Scholla: Horn Combs 12/2/1940

Graeff, Arthur D. Scholla: Horn Combs. Reading Times 12/2/1940

Near Reinholds stands the only horn comb factory of the United States. For four generations it has been operated by members of the Crouse Family, all descendants of the first Michael Crouse who came to this country, from Worms, early in the 18th century. William Crouse, born 1794, was the founder of the unique plant which still operates today. He learned his trade as a maker of horn combs in Reading. He was married to Sarah Marshall of Fritztown and moved to Reinholds where he set up his business. In 1824 he began to manufacture horn combs, continuing until 1872 when the business passed to his son, William Jr. In 1895 George W. Crouse, a grandson of the founder, became the owner and continues to operate the factory today together with his son George Atlee Crouse.

Many changes have taken place during the 116 years the plant has been in continuous operation. In the early days the horns of cattle were purchased from local farmers and butchers, but today they are imported from Texas and Panama. Formerly all of the polishing and cutting had to be done by hand-labor, but today machines driven by electric power take care of many of the tedious tasks connected with the industry.

Although mechanical devices are used to shape, cut and polish the finished product there still is need for the knowledge and exercise of peculiar skills in preparing the raw horns for the molding machines and these bits of wisdom are inherited through the successive generations of the Crouse family.

First an incision must be made into the cattle-horns, an incision which will form a spiral around the horn designed to produce the longest possible band of bony substance. Then the horns must be boiled, first in water then in oil, until they are soft enough to be rolled out into flat strips. This boiling process must go on for at least one-half day. Next, the raw horn strips must be cured. This means that they must be pressed tightly in a vise-like container and subjected to varying degrees of temperature for a period of two months. This is done to insure the proper resiliency and texture.

When the horn strips are ready for final processing they are inserted into a tooth cutting machine which perforates the strips and cuts two combs out of each horn strip, each flange of the strip becoming the back of a comb, the center being divided into two rows of teeth.

Then follow the many steps in polishing the combs. For this purpose Crouses use a buffing machine whose polishing surface is a wheel of closely matted corn husks. These Wheels they construct themselves using the husks of native corn, grown in nearby fields.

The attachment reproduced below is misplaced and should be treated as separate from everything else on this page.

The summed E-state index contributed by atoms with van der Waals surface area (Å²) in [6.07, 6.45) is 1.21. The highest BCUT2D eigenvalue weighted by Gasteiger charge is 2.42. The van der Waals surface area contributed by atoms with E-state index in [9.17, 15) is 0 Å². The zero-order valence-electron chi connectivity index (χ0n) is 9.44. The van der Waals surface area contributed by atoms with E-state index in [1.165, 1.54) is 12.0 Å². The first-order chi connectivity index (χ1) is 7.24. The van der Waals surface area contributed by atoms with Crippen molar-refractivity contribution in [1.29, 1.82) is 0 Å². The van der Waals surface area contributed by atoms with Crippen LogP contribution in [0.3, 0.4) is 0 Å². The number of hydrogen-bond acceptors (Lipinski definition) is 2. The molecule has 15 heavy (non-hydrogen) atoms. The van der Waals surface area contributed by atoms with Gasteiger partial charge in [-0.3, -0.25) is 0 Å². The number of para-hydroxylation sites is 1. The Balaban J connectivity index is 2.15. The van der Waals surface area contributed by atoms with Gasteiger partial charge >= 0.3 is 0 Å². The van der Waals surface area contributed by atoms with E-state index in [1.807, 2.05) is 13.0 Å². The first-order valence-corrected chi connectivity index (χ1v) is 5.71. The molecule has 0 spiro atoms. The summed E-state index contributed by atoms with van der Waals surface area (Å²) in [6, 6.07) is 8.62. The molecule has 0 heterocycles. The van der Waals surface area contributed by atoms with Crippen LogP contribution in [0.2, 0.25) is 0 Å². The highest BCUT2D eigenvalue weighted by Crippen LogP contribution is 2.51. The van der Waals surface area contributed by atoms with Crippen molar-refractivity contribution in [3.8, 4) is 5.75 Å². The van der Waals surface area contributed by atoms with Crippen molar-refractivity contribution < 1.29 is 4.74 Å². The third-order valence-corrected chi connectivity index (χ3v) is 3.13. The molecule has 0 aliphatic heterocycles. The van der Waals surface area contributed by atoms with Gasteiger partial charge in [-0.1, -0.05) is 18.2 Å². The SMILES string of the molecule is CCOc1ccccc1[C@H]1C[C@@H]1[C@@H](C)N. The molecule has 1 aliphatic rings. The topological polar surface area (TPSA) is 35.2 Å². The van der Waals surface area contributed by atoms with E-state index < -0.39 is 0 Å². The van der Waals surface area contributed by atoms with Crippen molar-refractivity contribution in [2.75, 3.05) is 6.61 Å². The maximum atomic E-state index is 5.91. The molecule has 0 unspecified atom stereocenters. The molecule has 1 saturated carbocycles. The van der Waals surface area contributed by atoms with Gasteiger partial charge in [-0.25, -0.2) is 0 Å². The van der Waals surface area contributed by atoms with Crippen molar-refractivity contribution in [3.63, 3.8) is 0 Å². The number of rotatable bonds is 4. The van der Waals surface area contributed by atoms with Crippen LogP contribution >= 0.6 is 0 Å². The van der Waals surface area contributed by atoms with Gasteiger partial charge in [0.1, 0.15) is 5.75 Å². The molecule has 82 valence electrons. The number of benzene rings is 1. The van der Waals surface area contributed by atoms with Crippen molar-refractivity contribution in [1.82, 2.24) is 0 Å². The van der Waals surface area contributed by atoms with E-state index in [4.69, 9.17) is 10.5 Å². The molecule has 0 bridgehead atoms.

Crouse’s horn combs were featured as the main exhibit of the 1940 Berks County Fersammling and each guest was given a souvenir of a comb which was manufactured in the Reinholds plant.

Der Ewich Yaeger

Archivist Notes: The Crouse horn comb factory burned down on February 19. 1954. It took 20 years for George Atlee Crouse to rebuild the factory, which resumed production in 1973. George continued the family tradition until his passing in 2001.

“A Family of Comb Makers” October 3rd, 1898 page 6 Reading Eagle (available online)

http://articles.mcall.com/2000-06-30/features/3301278_1_horn-crouse-comb

“Horn Comb Factory Destroyed by Fire Near Reinholds” Reading Eagle. February 20, 1954 (available online)

Comb produced by George Atlee Crouse http://museumcollection.winterthur.org/imutest/imu.php?port=40138&request=multimedia&irn=132154&bestfit=yes&
Comb produced by George Atlee Crouse
http://museumcollection.winterthur.org/imutest/imu.php?port=40138&request=multimedia&irn=132154&bestfit=yes&width=355
http://museumcollection.winterthur.org/imutest/imu.php?port=40138&request=multimedia&irn=132014&bestfit=yes&
Horn Comb Blanks produced by George Atlee Crouse http://museumcollection.winterthur.org/imutest/imu.php?port=40138&request=multimedia&irn=132014&bestfit=yes&width=355
Advertisements

Leave a Reply

Fill in your details below or click an icon to log in:

WordPress.com Logo

You are commenting using your WordPress.com account. Log Out / Change )

Twitter picture

You are commenting using your Twitter account. Log Out / Change )

Facebook photo

You are commenting using your Facebook account. Log Out / Change )

Google+ photo

You are commenting using your Google+ account. Log Out / Change )

Connecting to %s